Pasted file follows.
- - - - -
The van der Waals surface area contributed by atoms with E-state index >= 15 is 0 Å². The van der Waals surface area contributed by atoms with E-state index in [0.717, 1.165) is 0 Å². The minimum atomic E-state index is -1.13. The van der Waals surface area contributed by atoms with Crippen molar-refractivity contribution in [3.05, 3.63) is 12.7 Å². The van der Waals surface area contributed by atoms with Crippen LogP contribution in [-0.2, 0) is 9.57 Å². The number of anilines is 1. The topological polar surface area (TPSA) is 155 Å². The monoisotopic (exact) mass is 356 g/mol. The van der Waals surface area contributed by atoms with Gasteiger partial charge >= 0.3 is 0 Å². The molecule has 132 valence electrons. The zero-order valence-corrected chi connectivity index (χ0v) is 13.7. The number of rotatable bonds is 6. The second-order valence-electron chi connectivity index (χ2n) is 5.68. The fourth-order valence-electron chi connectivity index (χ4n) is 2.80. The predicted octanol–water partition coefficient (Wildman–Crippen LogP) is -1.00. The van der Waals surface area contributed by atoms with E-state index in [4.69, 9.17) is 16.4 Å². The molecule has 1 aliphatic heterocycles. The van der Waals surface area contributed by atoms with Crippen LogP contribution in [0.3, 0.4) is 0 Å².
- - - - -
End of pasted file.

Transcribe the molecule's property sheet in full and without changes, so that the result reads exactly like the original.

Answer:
The van der Waals surface area contributed by atoms with E-state index >= 15 is 0 Å². The van der Waals surface area contributed by atoms with E-state index in [0.717, 1.165) is 0 Å². The minimum atomic E-state index is -1.13. The van der Waals surface area contributed by atoms with Crippen molar-refractivity contribution in [3.05, 3.63) is 12.7 Å². The van der Waals surface area contributed by atoms with Crippen LogP contribution in [-0.2, 0) is 9.57 Å². The number of anilines is 1. The topological polar surface area (TPSA) is 155 Å². The monoisotopic (exact) mass is 356 g/mol. The van der Waals surface area contributed by atoms with Gasteiger partial charge >= 0.3 is 0 Å². The molecule has 132 valence electrons. The zero-order valence-corrected chi connectivity index (χ0v) is 13.7. The number of rotatable bonds is 6. The second-order valence-electron chi connectivity index (χ2n) is 5.68. The fourth-order valence-electron chi connectivity index (χ4n) is 2.80. The predicted octanol–water partition coefficient (Wildman–Crippen LogP) is -1.00. The van der Waals surface area contributed by atoms with E-state index in [4.69, 9.17) is 16.4 Å². The molecule has 1 aliphatic heterocycles. The van der Waals surface area contributed by atoms with Crippen LogP contribution in [0.3, 0.4) is 0 Å².